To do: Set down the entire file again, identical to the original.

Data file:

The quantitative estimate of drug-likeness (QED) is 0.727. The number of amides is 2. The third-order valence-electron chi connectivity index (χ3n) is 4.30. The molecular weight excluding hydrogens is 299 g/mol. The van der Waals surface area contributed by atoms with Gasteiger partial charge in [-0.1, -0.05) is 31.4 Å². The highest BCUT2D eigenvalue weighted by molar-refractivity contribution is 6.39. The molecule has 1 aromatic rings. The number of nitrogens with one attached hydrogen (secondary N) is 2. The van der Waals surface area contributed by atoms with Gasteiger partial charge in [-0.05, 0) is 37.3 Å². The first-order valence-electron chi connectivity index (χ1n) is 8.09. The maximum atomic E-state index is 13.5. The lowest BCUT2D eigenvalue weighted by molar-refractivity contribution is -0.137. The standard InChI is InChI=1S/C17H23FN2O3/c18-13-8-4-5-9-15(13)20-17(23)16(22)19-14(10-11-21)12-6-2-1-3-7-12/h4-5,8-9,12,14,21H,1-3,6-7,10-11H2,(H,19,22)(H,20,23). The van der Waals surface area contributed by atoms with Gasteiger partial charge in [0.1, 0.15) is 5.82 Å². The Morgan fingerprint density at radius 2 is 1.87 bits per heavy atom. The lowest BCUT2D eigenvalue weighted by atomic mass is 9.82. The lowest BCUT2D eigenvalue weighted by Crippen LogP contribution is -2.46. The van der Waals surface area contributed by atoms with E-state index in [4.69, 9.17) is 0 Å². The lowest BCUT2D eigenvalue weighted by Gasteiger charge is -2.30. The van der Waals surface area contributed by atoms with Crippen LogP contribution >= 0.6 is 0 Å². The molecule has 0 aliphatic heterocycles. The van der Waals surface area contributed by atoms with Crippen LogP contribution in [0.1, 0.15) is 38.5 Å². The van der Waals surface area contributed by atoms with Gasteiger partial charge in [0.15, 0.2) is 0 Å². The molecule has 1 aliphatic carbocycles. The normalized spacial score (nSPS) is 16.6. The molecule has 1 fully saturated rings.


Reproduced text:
The quantitative estimate of drug-likeness (QED) is 0.727. The number of amides is 2. The third-order valence-electron chi connectivity index (χ3n) is 4.30. The molecular weight excluding hydrogens is 299 g/mol. The van der Waals surface area contributed by atoms with Gasteiger partial charge in [-0.1, -0.05) is 31.4 Å². The highest BCUT2D eigenvalue weighted by molar-refractivity contribution is 6.39. The molecule has 1 aromatic rings. The number of nitrogens with one attached hydrogen (secondary N) is 2. The van der Waals surface area contributed by atoms with Gasteiger partial charge in [-0.05, 0) is 37.3 Å². The first-order valence-electron chi connectivity index (χ1n) is 8.09. The maximum atomic E-state index is 13.5. The lowest BCUT2D eigenvalue weighted by molar-refractivity contribution is -0.137. The standard InChI is InChI=1S/C17H23FN2O3/c18-13-8-4-5-9-15(13)20-17(23)16(22)19-14(10-11-21)12-6-2-1-3-7-12/h4-5,8-9,12,14,21H,1-3,6-7,10-11H2,(H,19,22)(H,20,23). The van der Waals surface area contributed by atoms with Gasteiger partial charge in [0.1, 0.15) is 5.82 Å². The Morgan fingerprint density at radius 2 is 1.87 bits per heavy atom. The lowest BCUT2D eigenvalue weighted by atomic mass is 9.82. The lowest BCUT2D eigenvalue weighted by Crippen LogP contribution is -2.46. The van der Waals surface area contributed by atoms with E-state index in [4.69, 9.17) is 0 Å². The lowest BCUT2D eigenvalue weighted by Gasteiger charge is -2.30. The van der Waals surface area contributed by atoms with Crippen LogP contribution >= 0.6 is 0 Å². The molecule has 0 aliphatic heterocycles. The van der Waals surface area contributed by atoms with Crippen LogP contribution in [0.1, 0.15) is 38.5 Å². The van der Waals surface area contributed by atoms with Gasteiger partial charge in [0.15, 0.2) is 0 Å². The molecule has 1 aliphatic carbocycles. The normalized spacial score (nSPS) is 16.6. The molecule has 1 fully saturated rings.